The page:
15 September 2014
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"Before I went to the protest that day, I stood in front of a picture of the Dalai Lama, and I swore an oath: ‘If I am arrested, I will not give the names of any of my friends.’ They put me through eight months of interrogation. They burned cigarettes on my face. They made me stand in ice for four hours, until my skin froze into the ice, and then they pushed me forward. They gave me electric shocks on my tongue. They told me they were going to kill my father and mother. After eight months, I had a trial. Two guards stood next to me when I testified, and they hid electric shocks in my sleeves in case I said something they didn’t like. I was sentenced to four years. Sometimes I’d get so hungry I’d eat toothpaste. And sometimes I’d get so thirsty, I’d drink my urine. When I finally got out, I weighed 39 kilograms."

(Dharamshala, India)

15 September 2014
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"It was March 5th, 1988. There was a prayer festival that day, so we thought it would be a good day to protest. It was entirely peaceful. We were only shouting three things: ‘Long live Dalai Lama,’ ‘Free Tibet,’ and ‘Bring Dalai Lama Back to Tibet.’ First they fired tear gas, and then they started shooting. A girl standing next to me got shot in the heart. We ran into the temple, but they came in and kept shooting. I saw three young boys get thrown off the roof. I was shot, but I managed to escape, and two Tibetan doctors helped remove the bullet. One of the doctors worked for the Chinese army, but she still helped me as a Tibetan. Soon there were posters of me hanging up all over town. They said I was a dangerous monk. My friends dressed me in women’s clothes. For a week, I wore lipstick and rings and long hair. But at one point I tried to visit my mother, and that is when they found me."

(Dharamshala, India)

15 September 2014
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I think a wonderful symbol of the Tibetan culture is the behavior of the stray dogs around their monastery. Most everywhere else I’ve traveled, stray dogs have been very skittish around humans. Here, they seemed right at home.

(Dharamshala, India)

15 September 2014
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We were eating lunch with the door open, and a monkey started to peek through the door.’Isn’t that cute?’ we thought.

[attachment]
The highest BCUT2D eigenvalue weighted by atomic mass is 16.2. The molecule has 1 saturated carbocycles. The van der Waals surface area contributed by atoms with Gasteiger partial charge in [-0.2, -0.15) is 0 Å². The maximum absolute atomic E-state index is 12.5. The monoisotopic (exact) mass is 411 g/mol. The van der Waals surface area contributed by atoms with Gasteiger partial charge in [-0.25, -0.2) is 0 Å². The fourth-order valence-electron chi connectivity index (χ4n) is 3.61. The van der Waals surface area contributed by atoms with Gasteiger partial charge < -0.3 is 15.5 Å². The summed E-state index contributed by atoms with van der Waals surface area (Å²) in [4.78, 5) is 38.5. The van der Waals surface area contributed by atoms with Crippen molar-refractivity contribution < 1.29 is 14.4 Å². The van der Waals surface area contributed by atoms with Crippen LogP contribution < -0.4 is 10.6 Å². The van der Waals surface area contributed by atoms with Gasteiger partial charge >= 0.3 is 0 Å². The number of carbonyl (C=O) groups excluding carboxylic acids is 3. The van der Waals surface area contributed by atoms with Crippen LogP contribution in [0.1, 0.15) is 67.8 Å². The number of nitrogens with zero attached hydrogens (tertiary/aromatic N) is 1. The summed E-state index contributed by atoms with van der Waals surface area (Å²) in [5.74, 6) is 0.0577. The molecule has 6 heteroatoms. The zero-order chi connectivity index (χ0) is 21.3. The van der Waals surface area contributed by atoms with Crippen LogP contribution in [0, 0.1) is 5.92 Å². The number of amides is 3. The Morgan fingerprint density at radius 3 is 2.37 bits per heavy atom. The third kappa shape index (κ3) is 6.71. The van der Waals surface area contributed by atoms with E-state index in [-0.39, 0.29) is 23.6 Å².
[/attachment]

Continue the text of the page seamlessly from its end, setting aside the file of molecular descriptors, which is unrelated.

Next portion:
'Hello monkey,' we said. 
Then the situation quickly deteriorated. 

(Dharamshala, India)

14 September 2014
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"I came to Dharamshala when I was nine years old. Back then, we weren’t allowed to learn the Tibetan language in school, so my parents sent me to India. For a whole month we walked over the mountains. It was very snowy, and we only walked at night. One night I almost fell off a cliff, but one of the adults grabbed onto my hand and pulled me back up. It’s been twenty years now since I last saw my parents. Just a few months ago, I had a really bad stomach problem and had to go to the hospital. Even though I’m an adult, I’ve never missed my mother more. Being that sick made me realize that I have nobody watching over me."

(Dharamshala, India)

14 September 2014
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"I think the great fear of every Tibetan is that our story will die out. It’s been over fifty years now since Tibet lost its independence. Our monasteries have been destroyed. The Chinese language curriculum is being mandated in our schools. More and more Han Chinese are moving into Tibet— building homes, building malls. I think now we are all starting to think that the Chinese are too powerful and that the dream of returning home is fading away. I think our mistake was that we didn’t keep up with the world. We held on to the monastic tradition too tightly. We didn’t embrace modern education, and so we weren’t connected with the outside world. Because of that, we lost our freedom silently. I think our challenge now is to educate our children in a modern way, so hopefully they will be better at sharing our story."

(Dharamshala, India)

14 September 2014